Squillace stands a few kilometers far from the coast, overlooking a deep gorge. It was called Skilletion by the Greeks and Minervia Augusta Scolacium by the Romans, though the origins of the town are probably more ancient. It was the homeland of Aurelius Cassiodorus. Squillace is a renowned tourist resort. Skylletion, whose foundation was traditionally ascribed to Ulysses, was a very important Magna Graecia town. The ancient urban settlement is located on the seaside, while the present-day town has Medieval origins. The journey to discover the Gulf of Squillace should start from Borgia, a village located between the sea and mountains, where the splendors of Magna Graecia are still visible. Close to Catanzaro, at the entrance of the Archaeological Park of Scolacium, the ruined Basilica of Santa Maria di Roccella was built by the Normans between the end of the 11th and early 12th centuries. The remains of the buildings show a mixture of Western Romanesque shapes and Byzantine features. The Archaeological Park excavations have brought to light the remains of Roman buildings, including the theater and the amphitheater, the thermal plant, the paved roads and aqueduct. No built structures of the ancient Greek Skylletion have so far been found, because the Roman town was erected on the Greek one; however, several ceramic artefacts of the 4th, 5th and 6th centuries B.C. were discovered. The ceramic handicraft tradition is very ancient and flourishing, and Squillace has been included among the 27 Italian certified manufacturing towns. The very ancient art probably dates to Magna Graecia times. Many artworks from Squillace are kept in important museums: Londra, Parigi, New York, Capodimonte, Palermo. The lost piece marked as Sqllci 1654 was the most important local handicraft product and it was kept in the Provincial Museum of Catanzaro.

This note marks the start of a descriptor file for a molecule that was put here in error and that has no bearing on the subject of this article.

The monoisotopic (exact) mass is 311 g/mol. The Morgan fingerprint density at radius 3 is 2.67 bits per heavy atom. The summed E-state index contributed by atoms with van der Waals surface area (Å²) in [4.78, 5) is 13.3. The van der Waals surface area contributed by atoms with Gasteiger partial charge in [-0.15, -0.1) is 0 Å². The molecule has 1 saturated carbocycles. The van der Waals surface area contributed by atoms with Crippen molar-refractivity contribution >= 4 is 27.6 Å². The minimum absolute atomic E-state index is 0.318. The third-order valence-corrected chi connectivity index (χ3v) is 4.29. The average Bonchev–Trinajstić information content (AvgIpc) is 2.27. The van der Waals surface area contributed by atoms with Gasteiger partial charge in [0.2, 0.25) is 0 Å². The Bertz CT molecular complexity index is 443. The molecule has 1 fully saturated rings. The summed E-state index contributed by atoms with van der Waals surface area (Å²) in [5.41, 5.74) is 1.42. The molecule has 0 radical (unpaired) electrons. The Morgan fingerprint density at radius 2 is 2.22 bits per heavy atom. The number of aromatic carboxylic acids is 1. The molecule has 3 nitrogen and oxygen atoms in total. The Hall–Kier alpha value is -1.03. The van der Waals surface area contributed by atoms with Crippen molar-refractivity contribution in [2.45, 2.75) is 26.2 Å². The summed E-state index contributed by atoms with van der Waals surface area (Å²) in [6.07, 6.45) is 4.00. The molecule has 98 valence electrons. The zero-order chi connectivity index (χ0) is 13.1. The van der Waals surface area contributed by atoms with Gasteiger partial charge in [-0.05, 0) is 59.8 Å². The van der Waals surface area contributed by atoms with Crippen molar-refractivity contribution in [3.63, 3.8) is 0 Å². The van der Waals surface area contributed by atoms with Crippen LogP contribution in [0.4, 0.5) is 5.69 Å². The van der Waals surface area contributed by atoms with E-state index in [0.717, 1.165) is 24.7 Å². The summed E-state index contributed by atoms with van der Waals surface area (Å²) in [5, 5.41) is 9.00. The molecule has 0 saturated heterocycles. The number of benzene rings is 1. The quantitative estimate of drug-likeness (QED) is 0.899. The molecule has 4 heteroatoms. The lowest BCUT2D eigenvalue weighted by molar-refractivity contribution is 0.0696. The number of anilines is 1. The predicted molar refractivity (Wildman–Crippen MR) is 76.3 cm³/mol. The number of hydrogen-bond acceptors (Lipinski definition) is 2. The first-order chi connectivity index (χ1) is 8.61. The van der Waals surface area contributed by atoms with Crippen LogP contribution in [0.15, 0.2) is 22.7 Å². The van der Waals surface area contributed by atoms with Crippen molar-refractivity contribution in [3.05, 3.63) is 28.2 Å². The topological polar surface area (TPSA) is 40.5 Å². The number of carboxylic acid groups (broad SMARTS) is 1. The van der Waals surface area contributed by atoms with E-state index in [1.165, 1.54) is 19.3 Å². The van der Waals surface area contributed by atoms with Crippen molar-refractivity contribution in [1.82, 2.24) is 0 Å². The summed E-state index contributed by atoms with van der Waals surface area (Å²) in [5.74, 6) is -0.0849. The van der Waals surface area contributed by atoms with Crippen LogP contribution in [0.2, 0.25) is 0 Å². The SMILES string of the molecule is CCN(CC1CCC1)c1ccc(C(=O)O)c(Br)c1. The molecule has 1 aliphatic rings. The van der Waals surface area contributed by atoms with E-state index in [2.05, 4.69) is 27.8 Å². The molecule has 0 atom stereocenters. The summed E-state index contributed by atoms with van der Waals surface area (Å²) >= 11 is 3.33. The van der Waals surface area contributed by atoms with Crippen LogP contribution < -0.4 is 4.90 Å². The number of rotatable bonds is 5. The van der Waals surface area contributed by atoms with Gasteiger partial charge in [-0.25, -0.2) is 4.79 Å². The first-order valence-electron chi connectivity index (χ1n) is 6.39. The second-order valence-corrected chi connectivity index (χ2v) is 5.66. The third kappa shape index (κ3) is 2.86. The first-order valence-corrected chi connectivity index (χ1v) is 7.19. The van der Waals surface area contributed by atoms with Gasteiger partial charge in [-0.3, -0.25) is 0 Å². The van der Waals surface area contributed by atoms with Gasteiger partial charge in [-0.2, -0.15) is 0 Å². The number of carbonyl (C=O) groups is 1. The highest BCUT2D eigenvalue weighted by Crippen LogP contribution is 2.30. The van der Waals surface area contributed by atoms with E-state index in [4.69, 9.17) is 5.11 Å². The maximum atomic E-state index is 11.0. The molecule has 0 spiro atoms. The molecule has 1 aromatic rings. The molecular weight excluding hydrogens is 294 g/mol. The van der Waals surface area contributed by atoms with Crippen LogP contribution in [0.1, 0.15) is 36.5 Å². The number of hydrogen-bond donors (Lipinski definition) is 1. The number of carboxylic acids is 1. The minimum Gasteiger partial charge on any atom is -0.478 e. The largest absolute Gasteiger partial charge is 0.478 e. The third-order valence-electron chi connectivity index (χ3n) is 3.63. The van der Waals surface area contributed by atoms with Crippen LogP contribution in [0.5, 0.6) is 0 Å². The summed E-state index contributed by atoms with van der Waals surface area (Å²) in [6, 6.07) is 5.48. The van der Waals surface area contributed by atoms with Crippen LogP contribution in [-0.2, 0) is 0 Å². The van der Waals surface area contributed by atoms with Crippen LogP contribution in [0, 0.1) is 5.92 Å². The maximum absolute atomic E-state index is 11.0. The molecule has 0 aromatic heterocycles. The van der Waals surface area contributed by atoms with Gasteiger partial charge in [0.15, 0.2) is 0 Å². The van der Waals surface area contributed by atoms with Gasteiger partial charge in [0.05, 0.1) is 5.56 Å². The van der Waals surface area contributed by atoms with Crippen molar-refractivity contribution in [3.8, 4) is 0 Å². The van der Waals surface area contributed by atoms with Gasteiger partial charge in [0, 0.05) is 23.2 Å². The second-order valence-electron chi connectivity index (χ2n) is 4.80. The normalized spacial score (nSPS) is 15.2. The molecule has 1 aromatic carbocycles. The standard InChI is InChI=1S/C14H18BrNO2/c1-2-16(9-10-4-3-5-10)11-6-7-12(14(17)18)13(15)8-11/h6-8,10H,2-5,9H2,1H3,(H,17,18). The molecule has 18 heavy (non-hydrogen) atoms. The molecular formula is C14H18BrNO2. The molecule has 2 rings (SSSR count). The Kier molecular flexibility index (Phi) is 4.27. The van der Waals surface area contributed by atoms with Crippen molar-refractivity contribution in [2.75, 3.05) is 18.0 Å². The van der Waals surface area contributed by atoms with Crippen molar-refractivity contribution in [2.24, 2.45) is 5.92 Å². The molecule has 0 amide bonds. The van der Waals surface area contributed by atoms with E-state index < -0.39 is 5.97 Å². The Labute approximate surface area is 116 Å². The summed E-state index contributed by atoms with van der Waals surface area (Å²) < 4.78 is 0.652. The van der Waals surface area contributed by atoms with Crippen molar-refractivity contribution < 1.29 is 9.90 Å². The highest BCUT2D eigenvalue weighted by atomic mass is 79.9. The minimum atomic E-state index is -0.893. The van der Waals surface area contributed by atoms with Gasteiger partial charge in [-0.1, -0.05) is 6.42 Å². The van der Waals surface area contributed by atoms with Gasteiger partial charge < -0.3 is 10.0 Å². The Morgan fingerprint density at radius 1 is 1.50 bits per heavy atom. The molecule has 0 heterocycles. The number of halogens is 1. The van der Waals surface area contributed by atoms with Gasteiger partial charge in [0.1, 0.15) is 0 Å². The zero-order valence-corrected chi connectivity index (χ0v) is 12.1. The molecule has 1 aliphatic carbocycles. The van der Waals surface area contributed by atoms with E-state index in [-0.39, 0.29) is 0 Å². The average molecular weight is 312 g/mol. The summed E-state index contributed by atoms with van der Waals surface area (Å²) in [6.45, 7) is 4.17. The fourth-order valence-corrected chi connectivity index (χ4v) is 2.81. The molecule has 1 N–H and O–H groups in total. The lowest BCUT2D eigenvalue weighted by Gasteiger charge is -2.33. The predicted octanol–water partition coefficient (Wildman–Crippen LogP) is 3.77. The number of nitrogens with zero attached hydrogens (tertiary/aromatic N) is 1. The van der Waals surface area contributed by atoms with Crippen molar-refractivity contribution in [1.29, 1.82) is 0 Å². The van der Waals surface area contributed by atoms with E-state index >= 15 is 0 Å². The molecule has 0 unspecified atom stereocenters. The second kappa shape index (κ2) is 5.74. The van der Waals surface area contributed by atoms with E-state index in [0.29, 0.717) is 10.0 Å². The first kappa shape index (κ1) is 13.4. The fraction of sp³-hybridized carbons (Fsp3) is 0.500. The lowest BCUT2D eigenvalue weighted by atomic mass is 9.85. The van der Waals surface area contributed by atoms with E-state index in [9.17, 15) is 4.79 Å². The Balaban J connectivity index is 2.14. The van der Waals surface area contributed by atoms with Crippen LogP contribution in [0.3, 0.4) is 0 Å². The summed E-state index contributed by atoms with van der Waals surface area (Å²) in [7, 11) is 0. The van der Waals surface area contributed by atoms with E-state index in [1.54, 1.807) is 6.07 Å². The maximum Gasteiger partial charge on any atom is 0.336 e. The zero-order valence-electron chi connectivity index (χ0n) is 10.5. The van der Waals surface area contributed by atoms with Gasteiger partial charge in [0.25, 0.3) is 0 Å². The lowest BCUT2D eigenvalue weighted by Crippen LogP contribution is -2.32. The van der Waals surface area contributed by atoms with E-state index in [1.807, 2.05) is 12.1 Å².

Piazza Municipio, 1, Squillace